Okay, so now it is rocket science.
I spent two days recently with the engineers and software developers who write and use the simulation programs that virtually all automakers use in product development.
The creation process that was once fairly simple -- design blueprints to prototypes to testing to validation to production -- now is often extremely complex, involving engineers from several disciplines who must think in areas outside of their training.
Today’s engineers -- and especially future automotive engineers -- better be good at what is known deep inside the engineering world as “multiphysics.”
“There are different people who look at the structure, who look at fluids, who look at electromagnets. That is single physics,” says Sandeep Sovani, manager of automotive strategy at ANSYS Inc., one of the industry’s largest suppliers of engineering simulation programs.
“That’s been the culture of automotive engineering. And that has been OK until now,” Sovani says. “Now, what we are seeing with complex systems is the intersection of two physics, where oftentimes it’s a grey area, where engineers from one discipline are not good at working in another area. And that’s where things can go bad. It can lead to a poorly designed product.”
An airbag inflator is a good example of a component that uses two engineering disciplines.
Ford Motor Co. engineers have been working on an advanced fluid-filled motor mount for a couple of years. Called hydromounts, they could add revolutionary refinement to vehicles with three-cylinder engines, stop-start systems and the new Shelby GT 350 Mustang, with its flat plane crankshaft 5.2-liter V-8. These engines produce unusual vibrations that require extra measures to quell. Ford has not yet said which vehicles will use the new mounts, which are expected to debut in about a year.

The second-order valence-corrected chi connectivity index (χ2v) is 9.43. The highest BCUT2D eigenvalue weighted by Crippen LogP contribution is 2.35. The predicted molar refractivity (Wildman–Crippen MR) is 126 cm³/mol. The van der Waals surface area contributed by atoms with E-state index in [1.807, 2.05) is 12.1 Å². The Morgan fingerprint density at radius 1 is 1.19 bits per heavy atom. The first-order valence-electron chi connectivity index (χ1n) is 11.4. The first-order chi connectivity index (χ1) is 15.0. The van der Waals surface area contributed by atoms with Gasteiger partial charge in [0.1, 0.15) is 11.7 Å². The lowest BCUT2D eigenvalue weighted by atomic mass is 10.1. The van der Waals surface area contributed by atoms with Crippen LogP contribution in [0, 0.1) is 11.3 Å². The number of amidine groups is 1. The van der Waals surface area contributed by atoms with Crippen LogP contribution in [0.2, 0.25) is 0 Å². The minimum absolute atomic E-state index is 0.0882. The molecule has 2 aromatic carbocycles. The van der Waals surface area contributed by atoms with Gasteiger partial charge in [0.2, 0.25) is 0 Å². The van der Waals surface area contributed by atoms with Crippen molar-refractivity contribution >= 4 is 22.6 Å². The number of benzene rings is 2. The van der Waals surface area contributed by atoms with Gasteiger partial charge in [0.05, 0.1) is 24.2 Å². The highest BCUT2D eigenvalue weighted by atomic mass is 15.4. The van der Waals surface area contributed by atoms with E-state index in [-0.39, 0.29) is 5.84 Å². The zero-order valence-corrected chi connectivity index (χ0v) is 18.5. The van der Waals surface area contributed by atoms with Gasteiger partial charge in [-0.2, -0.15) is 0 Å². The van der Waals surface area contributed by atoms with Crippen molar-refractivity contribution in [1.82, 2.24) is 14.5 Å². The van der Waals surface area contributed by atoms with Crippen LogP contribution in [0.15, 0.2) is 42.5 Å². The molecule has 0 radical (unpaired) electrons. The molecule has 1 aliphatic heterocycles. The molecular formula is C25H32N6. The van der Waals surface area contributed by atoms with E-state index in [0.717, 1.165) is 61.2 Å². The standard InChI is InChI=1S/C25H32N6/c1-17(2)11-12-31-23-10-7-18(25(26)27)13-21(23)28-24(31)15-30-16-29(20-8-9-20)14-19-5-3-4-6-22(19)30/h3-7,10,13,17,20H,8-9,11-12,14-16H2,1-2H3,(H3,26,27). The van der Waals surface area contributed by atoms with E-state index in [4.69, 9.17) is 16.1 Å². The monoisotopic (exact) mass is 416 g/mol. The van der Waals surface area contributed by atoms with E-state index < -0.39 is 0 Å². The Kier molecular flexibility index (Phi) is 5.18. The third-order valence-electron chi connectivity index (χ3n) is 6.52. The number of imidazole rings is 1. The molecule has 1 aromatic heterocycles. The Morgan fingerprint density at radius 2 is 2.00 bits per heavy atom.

An old-style motor mount usually consists of rubber bonded to metal, and there is little or nothing complex about it. Fluid-filled mounts have been available for many years, but, engine mounting technology is evolving along with powertrains.
Creating this new component required engineers from different areas of Ford’s product development team to work together. Mechanical engineers needed to know how the pressure, temperature and movement of the fluid inside the mount would affect other parts. And so Ford’s fluids engineers worked with the mechanical engineers using a simulation program that let them peer inside the mount and measure the stresses.
To meet increasingly stringent safety and emissions regulations, work the kinks out of automated driving and improve connectivity, engineers are under intense pressure to design, develop, test, validate and deliver components faster and cheaper than ever. And they have to get it right the first time.
“Every product is a promise, a promise that it will perform properly and not fail,” says Jim Cashman, CEO of ANSYS.
Volvo, for instance, is on a mission to reduce the product development cycle per vehicle, from concept to production, to just 20 months by 2020, down from 30 months today.
Companies that design simulation software for engineers are also under major pressure because of the fast pace of change. Sovani says ANSYS is focused on expanding the capability of engineers, in part, by changing the way they think.
“The way we are structuring simulation is that an engineer should not consider himself a fluids expert or a mechanical expert. They should think: I am a hydromounts expert.
“We are making tools that will allow them to, instead of being a fluids expert or a mechanical expert, to be a hydromount expert and know everything about it and have all the tools in one place to solve the problem. That’s the spirit of multiphysics software,” he said.
Sounds a lot like rocket science to me.